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dc.contributor.authorIJzerman, MJ
dc.contributor.authorde Boer, J
dc.contributor.authorAzad, A
dc.contributor.authorDegeling, K
dc.contributor.authorGeoghegan, J
dc.contributor.authorHewitt, C
dc.contributor.authorHollande, F
dc.contributor.authorLee, B
dc.contributor.authorTo, YH
dc.contributor.authorTothill, RW
dc.contributor.authorWright, G
dc.contributor.authorTie, J
dc.contributor.authorDawson, S-J
dc.date.accessioned2021-02-04T10:57:59Z
dc.date.available2021-02-04T10:57:59Z
dc.date.issued2021-01-01
dc.identifierpii: diagnostics11010103
dc.identifier.citationIJzerman, M. J., de Boer, J., Azad, A., Degeling, K., Geoghegan, J., Hewitt, C., Hollande, F., Lee, B., To, Y. H., Tothill, R. W., Wright, G., Tie, J. & Dawson, S. -J. (2021). Towards Routine Implementation of Liquid Biopsies in Cancer Management: It Is Always Too Early, until Suddenly It Is Too Late. DIAGNOSTICS, 11 (1), https://doi.org/10.3390/diagnostics11010103.
dc.identifier.issn2075-4418
dc.identifier.urihttp://hdl.handle.net/11343/259968
dc.description.abstractBlood-based liquid biopsies are considered a new and promising diagnostic and monitoring tool for cancer. As liquid biopsies only require a blood draw, they are non-invasive, potentially more rapid and assumed to be a less costly alternative to genomic analysis of tissue biopsies. A multi-disciplinary workshop (n = 98 registrations) was organized to discuss routine implementation of liquid biopsies in cancer management. Real-time polls were used to engage with experts' about the current evidence of clinical utility and the barriers to implementation of liquid biopsies. Clinical, laboratory and health economics presentations were given to illustrate the opportunities and current levels of evidence, followed by three moderated break-out sessions to discuss applications. The workshop concluded that tumor-informed assays using next-generation sequencing (NGS) or PCR-based genotyping assays will most likely provide better clinical utility than tumor-agnostic assays, yet at a higher cost. For routine application, it will be essential to determine clinical utility, to define the minimum quality standards and performance of testing platforms and to ensure their use is integrated into current clinical workflows including how they complement tissue biopsies and imaging. Early health economic models may help identifying the most viable application of liquid biopsies. Alternative funding models for the translation of complex molecular diagnostics, such as liquid biopsies, may also be explored if clinical utility has been demonstrated and when their use is recommended in multi-disciplinary consensus guidelines.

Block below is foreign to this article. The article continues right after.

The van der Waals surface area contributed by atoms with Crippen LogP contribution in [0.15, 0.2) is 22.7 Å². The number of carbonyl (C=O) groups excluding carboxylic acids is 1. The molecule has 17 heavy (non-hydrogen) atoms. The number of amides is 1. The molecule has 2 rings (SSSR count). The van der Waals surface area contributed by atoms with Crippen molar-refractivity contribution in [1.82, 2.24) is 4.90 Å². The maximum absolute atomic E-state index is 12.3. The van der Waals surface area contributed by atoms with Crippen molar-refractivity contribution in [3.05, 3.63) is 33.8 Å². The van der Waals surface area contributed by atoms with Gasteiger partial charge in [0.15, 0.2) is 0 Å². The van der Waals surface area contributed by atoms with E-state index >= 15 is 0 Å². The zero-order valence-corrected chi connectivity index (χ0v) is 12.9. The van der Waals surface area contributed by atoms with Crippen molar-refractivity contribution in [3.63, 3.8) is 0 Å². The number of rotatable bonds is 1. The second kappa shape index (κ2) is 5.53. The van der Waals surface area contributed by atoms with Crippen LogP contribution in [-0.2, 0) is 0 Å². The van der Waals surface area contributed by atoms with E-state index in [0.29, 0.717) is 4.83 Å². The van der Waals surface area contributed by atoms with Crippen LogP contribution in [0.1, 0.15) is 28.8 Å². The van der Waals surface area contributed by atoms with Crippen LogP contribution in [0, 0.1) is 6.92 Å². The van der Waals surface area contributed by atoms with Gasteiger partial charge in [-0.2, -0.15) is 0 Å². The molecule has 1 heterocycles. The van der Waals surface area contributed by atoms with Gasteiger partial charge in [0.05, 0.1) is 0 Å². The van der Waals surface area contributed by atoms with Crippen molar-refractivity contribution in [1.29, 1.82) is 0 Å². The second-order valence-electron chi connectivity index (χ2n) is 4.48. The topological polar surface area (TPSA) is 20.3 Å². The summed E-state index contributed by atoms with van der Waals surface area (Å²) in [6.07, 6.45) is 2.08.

dc.languageEnglish
dc.publisherMDPI
dc.rights.urihttps://creativecommons.org/licenses/by/4.0
dc.titleTowards Routine Implementation of Liquid Biopsies in Cancer Management: It Is Always Too Early, until Suddenly It Is Too Late
dc.typeJournal Article
dc.identifier.doi10.3390/diagnostics11010103
melbourne.affiliation.departmentMelbourne School of Population and Global Health
melbourne.affiliation.departmentClinical Pathology
melbourne.affiliation.departmentSir Peter MacCallum Department of Oncology
melbourne.affiliation.departmentMedical Biology (W.E.H.I.)
melbourne.source.titleDiagnostics
melbourne.source.volume11
melbourne.source.issue1
melbourne.source.pages103-103
dc.rights.licenseCC BY
melbourne.elementsid1488564
melbourne.openaccess.pmchttp://www.ncbi.nlm.nih.gov/pmc/articles/PMC7826562
melbourne.contributor.authorDegeling, Koen
melbourne.contributor.authorTothill, Richard
melbourne.contributor.authorDawson, Sarah-Jane
melbourne.contributor.authorTie, Jeanne
melbourne.contributor.authorLee, Belinda
melbourne.contributor.authorIJzerman, Maarten
melbourne.contributor.authorHollande, Frederic
melbourne.contributor.authorAzad, Arun
dc.identifier.eissn2075-4418
melbourne.accessrightsOpen Access


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